Try "foofing" your flash for better pictures in dark spaces

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Sometimes things don't always go as planned.

This week, I was assigned to photograph the Indy Give! campaign's Masquerade Ball in the new Gold Room at the The Mining Exchange downtown. 
Indy Give! Kick Off Masquerade Ball in the new Gold Room. - SEAN CAYTON
  • Sean Cayton
  • Indy Give! Kick Off Masquerade Ball in the new Gold Room.

The Gold Room is a very cool space. Newly renovated, it has an Art Deco feel to it with a balcony overlooking the dance floor and a small cabaret-like stage. The room also has some cool uplighting that gives it a great vibe. But, it’s a bit dark for photography.

My initial plan was to light the space with a couple of lights placed on light stands in the room. I arrived early, set up the lights and did some preliminary shots to see how it would look. I quickly realized that the lights just overpowered the space and the feel.

So, I had to change my plan and do it fast. Guests were already beginning to to arrive.
Indy Give! Kick Off Masquerade Ball in the new Gold Room - SEAN CAYTON
  • Sean Cayton
  • Indy Give! Kick Off Masquerade Ball in the new Gold Room


I put on a Speedlite, a flash that I use on camera, and started making some exposures with it. Right away I could see that it worked better than the remote lights I had set up in the room. I could still get the uplighting to come into play in the pictures.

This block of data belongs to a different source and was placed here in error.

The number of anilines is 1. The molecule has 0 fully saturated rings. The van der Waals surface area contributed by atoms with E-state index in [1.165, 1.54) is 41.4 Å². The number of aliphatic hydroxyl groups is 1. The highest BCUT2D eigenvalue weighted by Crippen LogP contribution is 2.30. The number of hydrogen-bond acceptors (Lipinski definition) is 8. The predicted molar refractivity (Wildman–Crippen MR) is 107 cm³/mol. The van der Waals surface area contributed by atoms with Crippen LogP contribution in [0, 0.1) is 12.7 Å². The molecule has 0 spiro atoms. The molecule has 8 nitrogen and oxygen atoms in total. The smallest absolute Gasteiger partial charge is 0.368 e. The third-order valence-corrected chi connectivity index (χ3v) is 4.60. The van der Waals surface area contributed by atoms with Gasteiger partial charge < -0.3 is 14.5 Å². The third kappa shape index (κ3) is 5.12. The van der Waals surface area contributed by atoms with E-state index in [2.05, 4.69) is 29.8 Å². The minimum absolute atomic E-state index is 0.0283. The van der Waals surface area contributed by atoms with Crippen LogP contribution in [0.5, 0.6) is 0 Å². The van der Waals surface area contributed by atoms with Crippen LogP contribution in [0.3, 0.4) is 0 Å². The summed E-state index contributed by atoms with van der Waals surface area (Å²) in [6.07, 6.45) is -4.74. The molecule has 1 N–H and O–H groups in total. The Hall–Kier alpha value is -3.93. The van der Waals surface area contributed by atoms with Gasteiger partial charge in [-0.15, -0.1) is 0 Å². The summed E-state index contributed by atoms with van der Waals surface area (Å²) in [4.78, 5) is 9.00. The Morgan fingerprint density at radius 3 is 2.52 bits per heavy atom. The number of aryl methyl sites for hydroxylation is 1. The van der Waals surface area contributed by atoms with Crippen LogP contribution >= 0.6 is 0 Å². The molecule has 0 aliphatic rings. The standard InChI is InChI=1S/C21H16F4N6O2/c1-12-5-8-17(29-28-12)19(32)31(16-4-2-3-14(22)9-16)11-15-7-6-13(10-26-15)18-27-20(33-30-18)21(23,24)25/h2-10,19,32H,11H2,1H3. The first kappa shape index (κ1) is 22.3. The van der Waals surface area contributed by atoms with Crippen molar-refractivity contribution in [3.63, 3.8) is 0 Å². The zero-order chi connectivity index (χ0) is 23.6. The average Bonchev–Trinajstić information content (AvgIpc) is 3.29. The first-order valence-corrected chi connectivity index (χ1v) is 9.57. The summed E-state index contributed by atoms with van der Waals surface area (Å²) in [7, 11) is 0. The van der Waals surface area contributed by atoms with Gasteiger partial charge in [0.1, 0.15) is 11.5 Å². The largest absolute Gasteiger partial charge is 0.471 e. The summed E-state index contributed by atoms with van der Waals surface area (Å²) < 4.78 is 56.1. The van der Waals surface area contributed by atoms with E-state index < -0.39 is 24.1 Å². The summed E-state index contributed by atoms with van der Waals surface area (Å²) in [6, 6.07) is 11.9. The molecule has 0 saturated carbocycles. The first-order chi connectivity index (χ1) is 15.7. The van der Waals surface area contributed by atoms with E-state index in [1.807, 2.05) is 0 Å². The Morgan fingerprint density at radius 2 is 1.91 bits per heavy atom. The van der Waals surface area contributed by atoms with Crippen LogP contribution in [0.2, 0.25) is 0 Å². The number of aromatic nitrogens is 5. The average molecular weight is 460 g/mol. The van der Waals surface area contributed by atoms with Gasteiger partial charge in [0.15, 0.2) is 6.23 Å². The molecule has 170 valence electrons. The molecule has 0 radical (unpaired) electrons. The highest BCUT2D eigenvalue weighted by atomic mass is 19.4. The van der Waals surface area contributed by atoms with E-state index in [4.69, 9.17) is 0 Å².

But I didn’t want to use my flash directly, it would overpower the guests at the party and it’s the worst kind light. Very unflattering.

Instead of pointing my flash directly at my subject, I pointed it toward the ceiling and a little behind me. Celebrity wedding photographer Denis Reggie pioneered this technique.

He calls it “foofing” your flash — it works kind of like using a soft box or an umbrella with a flash off-camera. But it's a quick and dirty solution to photographing in a dark space. As long as the ceiling is white, the light bounces off the wall and illuminates your subject in super flattering light.
Indy Give! Kick Off Masquerade Ball in the new Gold Room - SEAN CAYTON
  • Sean Cayton
  • Indy Give! Kick Off Masquerade Ball in the new Gold Room

The problem I had, though, was that the high ceilings in the room were making it difficult to “foof” off the ceiling.

It used too much of my battery and the light came straight down on top of the subject's head. So instead of using the ceiling, I used the white wall behind me to bounce the light off and I made some wonderful portraits of the party-goers. 



The next time you find yourself taking pictures in a dark space, look around and find a wall to "foof" your flash off of. Your pictures will be better and the people you photograph will love them:) Happy shooting!

Colorado Springs wedding photographer Sean Cayton loves remarkable photographs and the stories behind them. You can see his wedding work at caytonphotography.com, his personal work at seancayton.com and his editorial work in the Colorado Springs Independent. Submit your photo and the story behind the image - no more than two a week, please - to sean@caytonphotography.com for consideration in upcoming blogs.

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